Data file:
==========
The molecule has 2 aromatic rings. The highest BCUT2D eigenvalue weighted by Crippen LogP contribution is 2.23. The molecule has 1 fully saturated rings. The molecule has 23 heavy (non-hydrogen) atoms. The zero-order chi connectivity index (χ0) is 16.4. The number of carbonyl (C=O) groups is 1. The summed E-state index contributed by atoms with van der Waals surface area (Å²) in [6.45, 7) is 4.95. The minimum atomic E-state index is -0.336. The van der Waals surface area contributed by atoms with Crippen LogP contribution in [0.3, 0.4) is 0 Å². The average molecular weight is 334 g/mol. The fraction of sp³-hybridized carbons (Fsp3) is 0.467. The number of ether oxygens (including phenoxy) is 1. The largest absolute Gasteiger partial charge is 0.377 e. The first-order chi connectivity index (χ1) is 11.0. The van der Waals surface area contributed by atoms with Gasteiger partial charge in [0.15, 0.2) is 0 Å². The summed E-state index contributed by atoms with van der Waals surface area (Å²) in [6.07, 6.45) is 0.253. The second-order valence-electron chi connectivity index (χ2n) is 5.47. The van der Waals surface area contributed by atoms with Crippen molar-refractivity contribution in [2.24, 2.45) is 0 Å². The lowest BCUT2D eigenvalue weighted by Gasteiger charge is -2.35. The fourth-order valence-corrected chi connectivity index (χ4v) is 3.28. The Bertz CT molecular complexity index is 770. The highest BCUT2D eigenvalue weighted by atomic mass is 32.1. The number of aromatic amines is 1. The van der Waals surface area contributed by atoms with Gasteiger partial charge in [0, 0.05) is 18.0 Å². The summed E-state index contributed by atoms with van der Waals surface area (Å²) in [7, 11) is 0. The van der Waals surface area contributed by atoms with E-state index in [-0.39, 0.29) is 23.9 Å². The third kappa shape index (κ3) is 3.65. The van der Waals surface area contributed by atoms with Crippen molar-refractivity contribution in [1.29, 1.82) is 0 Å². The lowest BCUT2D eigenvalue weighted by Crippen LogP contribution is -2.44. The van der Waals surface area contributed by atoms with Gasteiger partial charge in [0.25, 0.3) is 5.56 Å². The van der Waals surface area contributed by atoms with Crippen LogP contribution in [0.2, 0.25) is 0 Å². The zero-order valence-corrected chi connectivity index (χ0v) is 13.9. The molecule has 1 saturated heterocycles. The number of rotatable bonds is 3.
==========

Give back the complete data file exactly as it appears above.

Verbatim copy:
The molecule has 2 aromatic rings. The highest BCUT2D eigenvalue weighted by Crippen LogP contribution is 2.23. The molecule has 1 fully saturated rings. The molecule has 23 heavy (non-hydrogen) atoms. The zero-order chi connectivity index (χ0) is 16.4. The number of carbonyl (C=O) groups is 1. The summed E-state index contributed by atoms with van der Waals surface area (Å²) in [6.45, 7) is 4.95. The minimum atomic E-state index is -0.336. The van der Waals surface area contributed by atoms with Crippen LogP contribution in [0.3, 0.4) is 0 Å². The average molecular weight is 334 g/mol. The fraction of sp³-hybridized carbons (Fsp3) is 0.467. The number of ether oxygens (including phenoxy) is 1. The largest absolute Gasteiger partial charge is 0.377 e. The first-order chi connectivity index (χ1) is 11.0. The van der Waals surface area contributed by atoms with Gasteiger partial charge in [0.15, 0.2) is 0 Å². The summed E-state index contributed by atoms with van der Waals surface area (Å²) in [6.07, 6.45) is 0.253. The second-order valence-electron chi connectivity index (χ2n) is 5.47. The van der Waals surface area contributed by atoms with Crippen molar-refractivity contribution in [2.24, 2.45) is 0 Å². The lowest BCUT2D eigenvalue weighted by Gasteiger charge is -2.35. The fourth-order valence-corrected chi connectivity index (χ4v) is 3.28. The Bertz CT molecular complexity index is 770. The highest BCUT2D eigenvalue weighted by atomic mass is 32.1. The number of aromatic amines is 1. The van der Waals surface area contributed by atoms with Gasteiger partial charge in [0, 0.05) is 18.0 Å². The summed E-state index contributed by atoms with van der Waals surface area (Å²) in [7, 11) is 0. The van der Waals surface area contributed by atoms with E-state index in [-0.39, 0.29) is 23.9 Å². The third kappa shape index (κ3) is 3.65. The van der Waals surface area contributed by atoms with Crippen molar-refractivity contribution in [1.29, 1.82) is 0 Å². The lowest BCUT2D eigenvalue weighted by Crippen LogP contribution is -2.44. The van der Waals surface area contributed by atoms with Gasteiger partial charge in [0.25, 0.3) is 5.56 Å². The van der Waals surface area contributed by atoms with Crippen LogP contribution in [0.2, 0.25) is 0 Å². The zero-order valence-corrected chi connectivity index (χ0v) is 13.9. The molecule has 1 saturated heterocycles. The number of rotatable bonds is 3.